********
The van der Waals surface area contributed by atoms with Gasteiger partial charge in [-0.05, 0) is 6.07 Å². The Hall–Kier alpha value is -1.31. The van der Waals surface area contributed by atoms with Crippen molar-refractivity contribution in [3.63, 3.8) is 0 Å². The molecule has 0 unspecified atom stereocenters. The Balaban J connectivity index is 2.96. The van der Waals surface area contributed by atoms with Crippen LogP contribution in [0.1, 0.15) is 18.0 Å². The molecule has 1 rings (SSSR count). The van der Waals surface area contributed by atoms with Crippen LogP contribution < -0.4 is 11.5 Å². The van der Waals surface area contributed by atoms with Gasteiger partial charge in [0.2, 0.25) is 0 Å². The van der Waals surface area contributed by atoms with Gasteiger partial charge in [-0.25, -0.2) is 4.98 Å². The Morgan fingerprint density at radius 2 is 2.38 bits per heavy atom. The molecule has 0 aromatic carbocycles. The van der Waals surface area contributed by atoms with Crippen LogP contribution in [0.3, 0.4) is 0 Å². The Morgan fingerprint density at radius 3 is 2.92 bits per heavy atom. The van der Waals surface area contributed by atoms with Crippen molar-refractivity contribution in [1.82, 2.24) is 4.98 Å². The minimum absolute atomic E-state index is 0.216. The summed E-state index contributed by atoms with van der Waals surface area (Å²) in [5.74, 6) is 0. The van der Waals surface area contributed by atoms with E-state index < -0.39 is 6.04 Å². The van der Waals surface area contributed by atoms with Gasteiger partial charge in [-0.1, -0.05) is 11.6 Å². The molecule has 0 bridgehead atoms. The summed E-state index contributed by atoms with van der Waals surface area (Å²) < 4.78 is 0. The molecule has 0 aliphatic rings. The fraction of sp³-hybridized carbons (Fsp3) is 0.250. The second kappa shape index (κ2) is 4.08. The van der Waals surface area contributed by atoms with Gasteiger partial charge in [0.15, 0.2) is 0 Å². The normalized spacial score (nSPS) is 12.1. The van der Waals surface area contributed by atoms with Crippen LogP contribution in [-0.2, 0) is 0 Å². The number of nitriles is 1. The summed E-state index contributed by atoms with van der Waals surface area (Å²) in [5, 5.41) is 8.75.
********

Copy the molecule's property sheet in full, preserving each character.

The van der Waals surface area contributed by atoms with Gasteiger partial charge in [-0.05, 0) is 6.07 Å². The Hall–Kier alpha value is -1.31. The van der Waals surface area contributed by atoms with Crippen molar-refractivity contribution in [3.63, 3.8) is 0 Å². The molecule has 0 unspecified atom stereocenters. The Balaban J connectivity index is 2.96. The van der Waals surface area contributed by atoms with Crippen LogP contribution in [0.1, 0.15) is 18.0 Å². The molecule has 1 rings (SSSR count). The van der Waals surface area contributed by atoms with Crippen LogP contribution < -0.4 is 11.5 Å². The van der Waals surface area contributed by atoms with Gasteiger partial charge in [0.2, 0.25) is 0 Å². The van der Waals surface area contributed by atoms with Gasteiger partial charge in [-0.25, -0.2) is 4.98 Å². The Morgan fingerprint density at radius 2 is 2.38 bits per heavy atom. The molecule has 0 aromatic carbocycles. The van der Waals surface area contributed by atoms with Crippen LogP contribution in [0.3, 0.4) is 0 Å². The Morgan fingerprint density at radius 3 is 2.92 bits per heavy atom. The van der Waals surface area contributed by atoms with Crippen molar-refractivity contribution in [1.82, 2.24) is 4.98 Å². The minimum absolute atomic E-state index is 0.216. The summed E-state index contributed by atoms with van der Waals surface area (Å²) in [5.74, 6) is 0. The van der Waals surface area contributed by atoms with E-state index < -0.39 is 6.04 Å². The van der Waals surface area contributed by atoms with Gasteiger partial charge in [-0.1, -0.05) is 11.6 Å². The molecule has 0 bridgehead atoms. The summed E-state index contributed by atoms with van der Waals surface area (Å²) < 4.78 is 0. The molecule has 0 aliphatic rings. The fraction of sp³-hybridized carbons (Fsp3) is 0.250. The second kappa shape index (κ2) is 4.08. The van der Waals surface area contributed by atoms with Gasteiger partial charge in [0.15, 0.2) is 0 Å². The normalized spacial score (nSPS) is 12.1. The van der Waals surface area contributed by atoms with Crippen LogP contribution in [-0.2, 0) is 0 Å². The number of nitriles is 1. The summed E-state index contributed by atoms with van der Waals surface area (Å²) in [5, 5.41) is 8.75.